This novel is set in a tuberculosis cure facility in the Adirondack mountains of New York’s lake district, in the years leading up to the first world war. The approach at dealing with the lung disease was to have lots of fresh mountain air, good nutrition, minimal exercise, peaceful rest. The residents of the public sanatorium are mostly low-income immigrants, while the wealthier victims stay in nearby private cure cottages with better care.

In this isolated setting, the patients, doctors, and re
I'm not sure if the cover photograph &/or the title had anything to do with it, but I had been wanting to read this since it was first released several years ago. The story centers around a group of people diagnosed with tuberculosis during the time of World War I, who are "curing" in a medical sanitorium in the Adirondacks. Sadly, the plot doesn't get a whole lot more exciting than that. The story is told by an unnamed narrator who is one of the patients there, but we never hear anything at ...more
One delicious gulp of absolutely gorgeous storytelling at the end there. It is a very light touch on extremely weighty matters, that makes me feel so involved in a story, more than I have felt in much of fiction. That is masterful, in itself, but also how engrossed I became with the lives of the principal characters, how much I felt for them and with them - ah, tragic hero Leo Marburg, Eudora, Irene, Dr. Petrie, even Miles and Naomi. It is clear there are clear divisions between scientific obses ...more
“The Air We Breathe” provides an insight into tuberculosis sanatoriums but also is a mix of science, World War I paranoia and romantic entanglements that takes forever to gather momentum.

Set primarily in a 100-plus-patient sanatorium in the mountains of upstate New York, before and during America’s involvement in the war, the world of “The Air We Breathe” is altered by the weekly gatherings begun by Miles, a 37-year-old tuberculosis sufferer in an upscale cottage. Driven weekly to the Tamarack S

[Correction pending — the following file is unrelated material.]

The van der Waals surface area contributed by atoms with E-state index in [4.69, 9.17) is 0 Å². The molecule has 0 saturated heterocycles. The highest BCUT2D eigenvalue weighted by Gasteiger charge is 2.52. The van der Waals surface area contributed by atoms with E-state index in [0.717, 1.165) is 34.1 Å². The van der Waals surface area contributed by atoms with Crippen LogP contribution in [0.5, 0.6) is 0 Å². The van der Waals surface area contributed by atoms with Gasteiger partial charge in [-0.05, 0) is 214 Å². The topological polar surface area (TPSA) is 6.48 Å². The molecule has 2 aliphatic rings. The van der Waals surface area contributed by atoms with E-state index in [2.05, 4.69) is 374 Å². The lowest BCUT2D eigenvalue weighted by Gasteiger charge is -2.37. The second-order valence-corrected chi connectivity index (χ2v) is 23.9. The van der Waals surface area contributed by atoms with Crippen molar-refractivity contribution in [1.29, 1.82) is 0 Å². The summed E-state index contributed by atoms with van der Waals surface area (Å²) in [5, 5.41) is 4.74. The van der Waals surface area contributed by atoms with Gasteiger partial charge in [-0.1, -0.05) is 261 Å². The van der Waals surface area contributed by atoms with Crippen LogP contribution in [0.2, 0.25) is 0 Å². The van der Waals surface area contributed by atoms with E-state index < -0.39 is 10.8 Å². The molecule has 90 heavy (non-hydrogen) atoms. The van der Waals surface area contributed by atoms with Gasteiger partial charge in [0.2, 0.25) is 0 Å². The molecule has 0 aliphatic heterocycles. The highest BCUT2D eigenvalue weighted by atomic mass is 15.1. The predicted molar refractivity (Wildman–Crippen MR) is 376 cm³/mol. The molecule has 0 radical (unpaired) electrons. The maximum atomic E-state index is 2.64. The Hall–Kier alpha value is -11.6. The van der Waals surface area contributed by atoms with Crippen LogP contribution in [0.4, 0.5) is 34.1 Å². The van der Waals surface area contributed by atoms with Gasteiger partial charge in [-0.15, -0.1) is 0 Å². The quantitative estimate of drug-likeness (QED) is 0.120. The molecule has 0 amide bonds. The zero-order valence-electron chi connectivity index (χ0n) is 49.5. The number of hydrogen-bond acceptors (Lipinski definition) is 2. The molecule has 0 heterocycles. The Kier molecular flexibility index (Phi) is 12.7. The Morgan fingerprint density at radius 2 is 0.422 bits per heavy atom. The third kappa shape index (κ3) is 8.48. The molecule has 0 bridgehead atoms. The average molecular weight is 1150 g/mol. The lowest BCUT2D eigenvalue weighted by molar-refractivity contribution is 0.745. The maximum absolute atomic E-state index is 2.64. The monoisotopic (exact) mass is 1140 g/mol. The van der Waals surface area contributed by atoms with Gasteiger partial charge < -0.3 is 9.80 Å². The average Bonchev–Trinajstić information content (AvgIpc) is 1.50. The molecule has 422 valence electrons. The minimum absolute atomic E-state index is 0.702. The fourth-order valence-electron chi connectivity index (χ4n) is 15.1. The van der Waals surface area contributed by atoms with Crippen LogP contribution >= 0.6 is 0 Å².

Richard Hunt
A book club read for me, Barrett very confidently takes the reader back to the days when tuberculosis ravaged cities' populations, eventually suspending the lives of those who contracted the disease while also paralyzing those not infected by the fear of this invisible menace.

So much was going on in American society at the time -- industry was booming, women were finally being recognized in terms of equal rights and accomplishments, and science emerged as much more than an academic field, but
This story, which takes place as World War I is underway at a sanitorium in the Adirondacks, was one I wanted to read after reading a blurb about it on a "Book of the Day" calendar a co-worker gave me for Christmas. The time period is one of my favorites, and I was intrigued that the action all occurred at the sanitorium. The story focuses from the beginning on one of the patients, Leo Marburg, who we meet as he is first arriving after being diagnosed with tuberculosis. The narrator remains some ...more
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Andrea Barrett is the author of The Air We Breathe, Servants of the Map (finalist for the Pulitzer Prize), The Voyage of the Narwhal, Ship Fever (winner of the National Book Award), and other books. She teaches at Williams College and lives in northwestern Massachusetts.

Librarian Note: There is more than one author in the GoodReads database with this name. See this thread for more information.
More about Andrea Barrett...
Ship Fever: Stories The Voyage of the Narwhal Servants of the Map Archangel: Fiction Middle Kingdom